olhon.info Religion The Princess Trilogy By Jean Sasson Pdf

THE PRINCESS TRILOGY BY JEAN SASSON PDF

Monday, June 17, 2019


The third and last book completes the PRINCESS TRILOGY, called a "Political rallying cry." by Publisher's Weekly. CIRCLE paints a horrifying reality for. about Jean Sasson and her books, or for updates on. Princess Sultana, women's issues, and Saudi Arabia, please visit the following websites: Author's website. For the first time, the international bestselling PRINCESS books are available in a boxed set. This first book in the nonfiction trilogy describes the true life of Princess Sultana, a princess in the royal house of Saudi Arabia where she lives in a "gilded cage" with no freedom.


The Princess Trilogy By Jean Sasson Pdf

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DOWNLOAD The Complete Princess Trilogy: Princess; Princess Sultana's Daughters; and Princess Sultana's Circle by Jean Sasson [PDF EBOOK EPUB. Jean Sasson grew up in a small town in Alabama—her mind always in a book and her hands always searching cover image of The Complete Princess Trilogy. Editorial Reviews. Review. "A fascinating look at the lifestyles of the rich and Saudi." -- Kirkus The Complete Princess Trilogy: Princess; Princess Sultana's Daughters; and Princess Sultana's Circle eBook: Jean Sasson: Kindle Store.

Finally Ali wearied of his torture, but from that time on, when he was only nine years old, he was my devoted enemy. Although I was only seven years old, as a result of the apple incident, I first became aware that I was a female who was shackled by males unburdened with consciences.

I saw the broken spirits of my mother and sisters, but I remained faithful to optimism and never doubted that I would one day triumph and my pain would be compensated by true justice. With this determination, from an early age, I was the family troublemaker. There were pleasant times in my young life too. Widowed, too old for further notice and thus complications from men, she was now merry and filled with wonderful stories from her youth of the days of the tribal battles.

She had witnessed the birth of our nation and mesmerized us with the tales of the valor of King Abdul Aziz and his followers. Sitting cross-legged on priceless Oriental carpets, my sisters and I nibbled on date pastries and almond cakes while immersed in the drama of the great victories of our kinsmen.

This show of loyalty ensured their entry into the Royal Family by the marriages of their daughters. The stage was set for my destiny as a princess. In my youth, my family was privileged, though not yet wealthy. The income from oil production ensured that food was plentiful and medical care available, which at that time in our history seemed the greatest of luxuries.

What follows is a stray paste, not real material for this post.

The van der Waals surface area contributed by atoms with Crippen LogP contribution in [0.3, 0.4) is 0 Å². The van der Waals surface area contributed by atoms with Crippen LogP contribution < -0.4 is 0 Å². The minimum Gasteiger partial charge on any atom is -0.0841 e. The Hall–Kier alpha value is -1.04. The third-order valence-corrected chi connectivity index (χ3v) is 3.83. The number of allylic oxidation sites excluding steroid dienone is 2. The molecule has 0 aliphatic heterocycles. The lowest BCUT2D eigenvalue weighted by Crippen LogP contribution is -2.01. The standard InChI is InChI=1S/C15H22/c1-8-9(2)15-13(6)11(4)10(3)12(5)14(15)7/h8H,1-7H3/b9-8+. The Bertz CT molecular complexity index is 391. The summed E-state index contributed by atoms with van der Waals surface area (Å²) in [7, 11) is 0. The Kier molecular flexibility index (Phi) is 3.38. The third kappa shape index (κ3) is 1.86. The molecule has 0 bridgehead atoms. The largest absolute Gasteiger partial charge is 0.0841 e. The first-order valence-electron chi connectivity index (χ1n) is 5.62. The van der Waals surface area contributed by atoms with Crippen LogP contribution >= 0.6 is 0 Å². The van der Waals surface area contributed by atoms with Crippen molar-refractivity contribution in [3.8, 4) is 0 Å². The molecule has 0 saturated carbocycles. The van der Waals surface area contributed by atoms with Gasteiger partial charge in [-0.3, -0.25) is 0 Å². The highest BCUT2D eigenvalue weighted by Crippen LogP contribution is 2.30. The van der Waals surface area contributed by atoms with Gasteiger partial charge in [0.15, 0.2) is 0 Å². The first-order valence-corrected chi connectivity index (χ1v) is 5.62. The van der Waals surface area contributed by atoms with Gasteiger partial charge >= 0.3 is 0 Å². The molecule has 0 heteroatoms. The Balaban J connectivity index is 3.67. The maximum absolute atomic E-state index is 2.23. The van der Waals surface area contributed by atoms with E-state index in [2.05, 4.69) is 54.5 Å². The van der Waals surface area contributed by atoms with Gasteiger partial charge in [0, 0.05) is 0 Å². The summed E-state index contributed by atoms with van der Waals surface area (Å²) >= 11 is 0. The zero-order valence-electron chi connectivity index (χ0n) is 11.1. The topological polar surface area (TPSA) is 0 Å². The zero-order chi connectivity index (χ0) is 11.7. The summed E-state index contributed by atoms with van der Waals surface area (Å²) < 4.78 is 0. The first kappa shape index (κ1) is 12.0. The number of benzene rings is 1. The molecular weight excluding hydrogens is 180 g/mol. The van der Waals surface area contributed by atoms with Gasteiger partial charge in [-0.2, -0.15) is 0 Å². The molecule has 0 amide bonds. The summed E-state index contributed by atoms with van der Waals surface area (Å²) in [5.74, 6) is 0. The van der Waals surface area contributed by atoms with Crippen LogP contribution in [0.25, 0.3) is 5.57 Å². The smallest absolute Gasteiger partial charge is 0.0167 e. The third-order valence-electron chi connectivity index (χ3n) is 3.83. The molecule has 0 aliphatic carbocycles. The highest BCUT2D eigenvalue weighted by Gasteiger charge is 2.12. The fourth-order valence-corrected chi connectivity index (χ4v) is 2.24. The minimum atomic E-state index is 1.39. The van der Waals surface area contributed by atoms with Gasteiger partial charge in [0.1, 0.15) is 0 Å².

We lived in a large villa, made of concrete blocks painted snowy white. The thirty-feet-high block walls surrounding our grounds were maintained in the same fashion. As a child, I felt our family home was too large for warm comfort. The long hallways were dark and forbidding. Rooms of various shapes and sizes branched off, concealing the secrets of our lives.

I used to peer into their quarters with the curiosity of the child I was. Dark red velvet curtains closed out the sunlight. A smell of Turkish tobacco and whiskey embraced the heavy atmosphere. Mother had the room painted a bright yellow; as a result, it had the glow of life that was so glaringly absent in the rest of the villa. The family servants and slaves lived in tiny, airless rooms in a separate dwelling set apart at the back of the garden.

I remember the foreign maids and drivers speaking of their dread of bedtime. Their only relief from the heat was the breeze generated by small electric fans. Father said that if he provided their quarters with air-conditioning, they would sleep the whole day through. Only Omar slept in a small room in the main house.

A long golden cord hung in the main entrance of our villa. Then, lungs bursting, I would rush to my bed and lay quiet, an innocent child sleeping soundly. One night my mother was waiting for me as I raced for the bed. With disappointment etched on her face at the misdeeds of her youngest child, she twisted my ear and threatened to tell Father.

But she never did. Our slave population increased each year when Father returned from Haj, the annual pilgrimage to Makkah made by Muslims, with new slave children. Pilgrims from Sudan and Nigeria, attending Haj, would sell their children to wealthy Saudis so that they could afford the return journey to their homeland. The children were our playmates and felt no compulsion to servitude.

In , when our government freed the slaves, our Sudanese family actually cried and begged my father to keep them. My father kept alive the memory of our beloved king, Abdul Aziz.

He spoke about the great man as if he saw him each day. I was shocked, at the age of eight, to be told the old king had died in , three years before I was born!